In helping the U.S. defeat ISIS, the SDF has captured and detained thousands of terrorist fighters in Syria. If they're released, they could return to the battlefield.

The SDF has warned thatISIS sleeper cells are plotting to free about 12,000 militants detained in the region and that they are planning moves against the al-Hol camp, where about 70,000 people are held, including ISIS family members.

The SDF warned that Turkey's planned "invasion" would "have a major negative impact on our war on ISIS and will destroy all the stability achieved during the past years."

Brett McGurk - who served as Trump's envoy to the anti-ISIS coalition before resigning over Trump's 2018 withdrawal announcement - said Turkey "has neither the intent, desire, nor capacity to manage" the massive al-Hol camp, which the inspectors general for the State Department and the Pentagon "warn is the nucleus for a resurgent ISIS."

"Believing otherwise is a reckless gamble with our national security," he said.

Trump's announced withdrawal from Syria in late 2018 also led to the resignation of then-Defense Secretary Jim Mattis.

It's not clear how many American forces remain in Syria at the moment. A spokesman for the Department of Defense, Jonathan Hoffman, said the U.S. would "work with our other NATO allies and coalition partners to reiterate to Turkey the possible destabilizing consequences of potential actions to Turkey, the region, and beyond."

Graham was critical of last year's plan to pull out of Syria and on Monday he said that if the reports of a withdrawal are accurate it is "a disaster in the making." He warned it will "will be a stain on America's honor for abandoning the Kurds" and "ensures" an "ISIS comeback."

"To say to the American people, 'ISIS has been destroyed in Syria,' is not true," Graham said on Fox News.

He said he would introduce a resolution in the Senate "asking for a reversal of this decision."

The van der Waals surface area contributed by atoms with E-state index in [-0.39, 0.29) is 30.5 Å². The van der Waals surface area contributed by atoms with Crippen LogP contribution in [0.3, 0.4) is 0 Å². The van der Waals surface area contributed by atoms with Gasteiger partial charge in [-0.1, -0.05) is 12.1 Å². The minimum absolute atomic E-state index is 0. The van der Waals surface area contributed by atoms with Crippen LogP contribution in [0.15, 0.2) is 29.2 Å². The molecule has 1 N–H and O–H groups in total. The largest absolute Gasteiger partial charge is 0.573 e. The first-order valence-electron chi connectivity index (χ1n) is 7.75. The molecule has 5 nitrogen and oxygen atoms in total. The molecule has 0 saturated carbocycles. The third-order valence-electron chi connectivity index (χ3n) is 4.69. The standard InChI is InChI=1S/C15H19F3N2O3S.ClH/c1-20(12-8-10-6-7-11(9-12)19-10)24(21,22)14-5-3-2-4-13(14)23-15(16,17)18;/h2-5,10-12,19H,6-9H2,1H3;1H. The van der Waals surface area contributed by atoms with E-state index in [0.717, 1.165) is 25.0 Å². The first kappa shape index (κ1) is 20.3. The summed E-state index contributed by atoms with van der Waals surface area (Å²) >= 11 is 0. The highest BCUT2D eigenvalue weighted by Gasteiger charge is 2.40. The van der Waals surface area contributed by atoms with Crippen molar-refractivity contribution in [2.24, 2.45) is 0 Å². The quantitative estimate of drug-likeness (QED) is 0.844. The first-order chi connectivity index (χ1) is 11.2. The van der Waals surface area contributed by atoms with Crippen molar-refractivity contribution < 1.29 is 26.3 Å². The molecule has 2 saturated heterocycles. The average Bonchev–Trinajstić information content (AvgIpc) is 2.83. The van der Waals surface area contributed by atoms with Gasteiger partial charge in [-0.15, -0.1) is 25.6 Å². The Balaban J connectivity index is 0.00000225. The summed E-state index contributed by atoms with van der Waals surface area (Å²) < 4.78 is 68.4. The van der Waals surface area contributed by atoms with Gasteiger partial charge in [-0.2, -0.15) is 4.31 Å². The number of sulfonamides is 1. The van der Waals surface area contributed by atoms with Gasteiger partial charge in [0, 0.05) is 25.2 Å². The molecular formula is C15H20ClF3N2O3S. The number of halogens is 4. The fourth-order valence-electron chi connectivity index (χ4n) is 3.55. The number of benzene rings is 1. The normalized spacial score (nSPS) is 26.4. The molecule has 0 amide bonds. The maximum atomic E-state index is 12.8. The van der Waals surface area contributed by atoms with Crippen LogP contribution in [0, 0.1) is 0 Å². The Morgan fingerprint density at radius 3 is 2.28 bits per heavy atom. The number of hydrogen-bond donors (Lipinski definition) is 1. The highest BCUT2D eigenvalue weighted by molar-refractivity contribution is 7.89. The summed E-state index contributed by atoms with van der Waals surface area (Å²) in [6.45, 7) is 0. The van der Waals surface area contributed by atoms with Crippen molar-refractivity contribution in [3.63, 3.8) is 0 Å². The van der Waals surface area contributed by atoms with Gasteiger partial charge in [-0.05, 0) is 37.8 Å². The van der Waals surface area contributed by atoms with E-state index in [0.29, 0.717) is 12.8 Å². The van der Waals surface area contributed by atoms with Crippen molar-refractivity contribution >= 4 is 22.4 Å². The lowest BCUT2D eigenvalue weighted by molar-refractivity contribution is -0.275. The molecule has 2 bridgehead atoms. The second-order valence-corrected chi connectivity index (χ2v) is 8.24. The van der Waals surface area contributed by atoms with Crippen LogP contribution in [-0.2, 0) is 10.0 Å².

Sen. Marco Rubio, R-Fla., said the withdrawal would be a "grave mistake that will have implications far beyond Syria" and would embolden Iran.

In an article for Foreign Affairs magazine, McGurk predicted that a U.S. withdrawal in Syria could allow Iran to establish a "fortified military presence" there. He warned that "if entrenched, it would constitute a major threat to Israel and Jordan, two vital U.S. allies."

He said Tehran's "expansionist ambitions in Syria" were "deterred only by the presence of U.S. troops."

Rep. Eliot Engel, D-N.Y., who chairs the House Committee on Foreign Affairs, called Trump's decision a "gift to Russia, Iran and ISIS, and a staggering betrayal of the Kurdish forces who have been America's good and faithful partners."

The SDF took down fortifications and removed heavy weapons for the border region in a move meant to appease Erdogan as part of an agreement in which American and Turkey would conduct joint patrols along a 78-mile security zone.

"Despite our efforts to avoid any military escalation with Turkey, the flexibility we have shown to move forward with the establishment of the border security mechanism, and the fulfillment of all our obligations in this regard, the US forces did not fulfill their obligations and withdrew their forces from the territories bordering with Turkey," the SDF said in a statement shared by the Kurdish Hawar news agency.

The Kurdish fighters said they "will not hesitate for a moment to defend ourselves" and they called on "Arabs Kurds, Syrians and Assyrians to join forces and stand with their legitimate forces to defend our country against this Turkish aggression."

A spokeswoman for the European Union warned that Turkey's planned military action "will only exacerbate civilian suffering and lead to massive displacement."

Ulrike Demmer, a spokeswoman for German Chancellor Angela Merkel, said Monday that the progress that has been made against the Islamic State "must not be endangered" and warned that Turkey could further destabilize Syria.

Trump said it was time to "bring our soldiers home," adding, "We are 7000 miles away and will crush ISIS again if they come anywhere near us!"

Many critics pointed out that Trump and his family have business interests in Turkey. Some cited a 2012 tweet from Ivanka Trump lauding Erdogan for helping launch a project in Istanbul.

Trump also mentioned the "magnificent" project in a tweet that year.

The unexpected withdrawal comes as Trump faces an impeachment inquiry over allegations that he pressured a foreign government to interfere in the 2020 election.

Contributing: USA TODAY; The Associated Press

This article originally appeared on USA TODAY: Trump defends Syria withdrawal amid outrcry from Kurdish allies